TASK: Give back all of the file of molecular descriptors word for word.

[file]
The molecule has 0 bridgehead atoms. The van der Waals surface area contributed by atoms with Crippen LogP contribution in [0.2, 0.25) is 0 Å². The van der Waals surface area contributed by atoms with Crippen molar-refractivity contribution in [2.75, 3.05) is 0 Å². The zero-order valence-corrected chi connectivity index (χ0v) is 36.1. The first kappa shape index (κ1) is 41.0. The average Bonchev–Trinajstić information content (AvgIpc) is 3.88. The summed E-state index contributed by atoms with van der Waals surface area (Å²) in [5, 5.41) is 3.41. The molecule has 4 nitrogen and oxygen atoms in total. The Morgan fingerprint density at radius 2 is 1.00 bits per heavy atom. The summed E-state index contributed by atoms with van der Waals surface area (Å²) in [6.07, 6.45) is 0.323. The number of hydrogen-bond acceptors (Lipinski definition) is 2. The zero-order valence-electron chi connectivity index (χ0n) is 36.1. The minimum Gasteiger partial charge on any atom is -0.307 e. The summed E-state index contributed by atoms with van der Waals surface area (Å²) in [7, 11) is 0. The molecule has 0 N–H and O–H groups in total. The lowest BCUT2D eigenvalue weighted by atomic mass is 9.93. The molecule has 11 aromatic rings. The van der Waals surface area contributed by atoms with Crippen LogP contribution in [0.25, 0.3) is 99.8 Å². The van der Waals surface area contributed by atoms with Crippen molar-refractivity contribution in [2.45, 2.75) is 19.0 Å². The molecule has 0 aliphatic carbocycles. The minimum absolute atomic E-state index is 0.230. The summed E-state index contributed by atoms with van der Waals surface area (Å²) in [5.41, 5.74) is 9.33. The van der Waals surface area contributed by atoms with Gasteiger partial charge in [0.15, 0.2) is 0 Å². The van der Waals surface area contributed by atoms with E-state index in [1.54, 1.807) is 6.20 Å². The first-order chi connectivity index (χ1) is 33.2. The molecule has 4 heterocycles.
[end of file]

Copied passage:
The molecule has 0 bridgehead atoms. The van der Waals surface area contributed by atoms with Crippen LogP contribution in [0.2, 0.25) is 0 Å². The van der Waals surface area contributed by atoms with Crippen molar-refractivity contribution in [2.75, 3.05) is 0 Å². The zero-order valence-corrected chi connectivity index (χ0v) is 36.1. The first kappa shape index (κ1) is 41.0. The average Bonchev–Trinajstić information content (AvgIpc) is 3.88. The summed E-state index contributed by atoms with van der Waals surface area (Å²) in [5, 5.41) is 3.41. The molecule has 4 nitrogen and oxygen atoms in total. The Morgan fingerprint density at radius 2 is 1.00 bits per heavy atom. The summed E-state index contributed by atoms with van der Waals surface area (Å²) in [6.07, 6.45) is 0.323. The number of hydrogen-bond acceptors (Lipinski definition) is 2. The zero-order valence-electron chi connectivity index (χ0n) is 36.1. The minimum Gasteiger partial charge on any atom is -0.307 e. The summed E-state index contributed by atoms with van der Waals surface area (Å²) in [7, 11) is 0. The molecule has 0 N–H and O–H groups in total. The lowest BCUT2D eigenvalue weighted by atomic mass is 9.93. The molecule has 11 aromatic rings. The van der Waals surface area contributed by atoms with Crippen LogP contribution in [0.25, 0.3) is 99.8 Å². The van der Waals surface area contributed by atoms with Crippen molar-refractivity contribution in [2.45, 2.75) is 19.0 Å². The molecule has 0 aliphatic carbocycles. The minimum absolute atomic E-state index is 0.230. The summed E-state index contributed by atoms with van der Waals surface area (Å²) in [5.41, 5.74) is 9.33. The van der Waals surface area contributed by atoms with Gasteiger partial charge in [0.15, 0.2) is 0 Å². The van der Waals surface area contributed by atoms with E-state index in [1.54, 1.807) is 6.20 Å². The first-order chi connectivity index (χ1) is 33.2. The molecule has 4 heterocycles.